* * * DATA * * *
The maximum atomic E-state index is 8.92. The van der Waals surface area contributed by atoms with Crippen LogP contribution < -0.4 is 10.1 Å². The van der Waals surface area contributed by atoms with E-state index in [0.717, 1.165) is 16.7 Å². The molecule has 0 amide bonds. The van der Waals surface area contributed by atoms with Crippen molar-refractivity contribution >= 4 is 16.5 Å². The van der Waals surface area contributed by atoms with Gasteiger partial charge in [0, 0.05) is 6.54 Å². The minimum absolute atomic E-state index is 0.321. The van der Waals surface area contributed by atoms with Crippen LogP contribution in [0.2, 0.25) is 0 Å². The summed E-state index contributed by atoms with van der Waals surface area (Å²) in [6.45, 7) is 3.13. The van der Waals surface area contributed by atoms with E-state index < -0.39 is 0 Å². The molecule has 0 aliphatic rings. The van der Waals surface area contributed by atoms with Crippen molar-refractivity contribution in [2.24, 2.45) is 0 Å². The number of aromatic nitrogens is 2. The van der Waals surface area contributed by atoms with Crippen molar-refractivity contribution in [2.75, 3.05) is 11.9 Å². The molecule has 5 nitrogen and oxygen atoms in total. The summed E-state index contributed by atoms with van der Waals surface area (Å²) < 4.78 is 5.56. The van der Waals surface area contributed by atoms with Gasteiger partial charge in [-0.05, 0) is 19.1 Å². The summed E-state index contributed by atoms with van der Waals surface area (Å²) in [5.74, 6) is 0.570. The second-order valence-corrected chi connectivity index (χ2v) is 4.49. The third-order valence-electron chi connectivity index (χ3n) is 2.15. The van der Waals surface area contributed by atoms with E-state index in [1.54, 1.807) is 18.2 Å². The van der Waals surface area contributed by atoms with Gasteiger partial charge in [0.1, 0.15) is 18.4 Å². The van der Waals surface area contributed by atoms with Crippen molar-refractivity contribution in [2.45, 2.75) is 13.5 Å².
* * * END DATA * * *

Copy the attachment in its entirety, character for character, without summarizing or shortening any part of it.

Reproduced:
The maximum atomic E-state index is 8.92. The van der Waals surface area contributed by atoms with Crippen LogP contribution < -0.4 is 10.1 Å². The van der Waals surface area contributed by atoms with E-state index in [0.717, 1.165) is 16.7 Å². The molecule has 0 amide bonds. The van der Waals surface area contributed by atoms with Crippen molar-refractivity contribution >= 4 is 16.5 Å². The van der Waals surface area contributed by atoms with Gasteiger partial charge in [0, 0.05) is 6.54 Å². The minimum absolute atomic E-state index is 0.321. The van der Waals surface area contributed by atoms with Crippen LogP contribution in [0.2, 0.25) is 0 Å². The summed E-state index contributed by atoms with van der Waals surface area (Å²) in [6.45, 7) is 3.13. The van der Waals surface area contributed by atoms with E-state index < -0.39 is 0 Å². The molecule has 0 aliphatic rings. The van der Waals surface area contributed by atoms with Crippen molar-refractivity contribution in [2.24, 2.45) is 0 Å². The number of aromatic nitrogens is 2. The van der Waals surface area contributed by atoms with Crippen molar-refractivity contribution in [2.75, 3.05) is 11.9 Å². The molecule has 5 nitrogen and oxygen atoms in total. The summed E-state index contributed by atoms with van der Waals surface area (Å²) < 4.78 is 5.56. The van der Waals surface area contributed by atoms with Gasteiger partial charge in [-0.05, 0) is 19.1 Å². The summed E-state index contributed by atoms with van der Waals surface area (Å²) in [5.74, 6) is 0.570. The second-order valence-corrected chi connectivity index (χ2v) is 4.49. The third-order valence-electron chi connectivity index (χ3n) is 2.15. The van der Waals surface area contributed by atoms with E-state index in [1.54, 1.807) is 18.2 Å². The van der Waals surface area contributed by atoms with Gasteiger partial charge in [0.1, 0.15) is 18.4 Å². The van der Waals surface area contributed by atoms with Crippen molar-refractivity contribution in [2.45, 2.75) is 13.5 Å².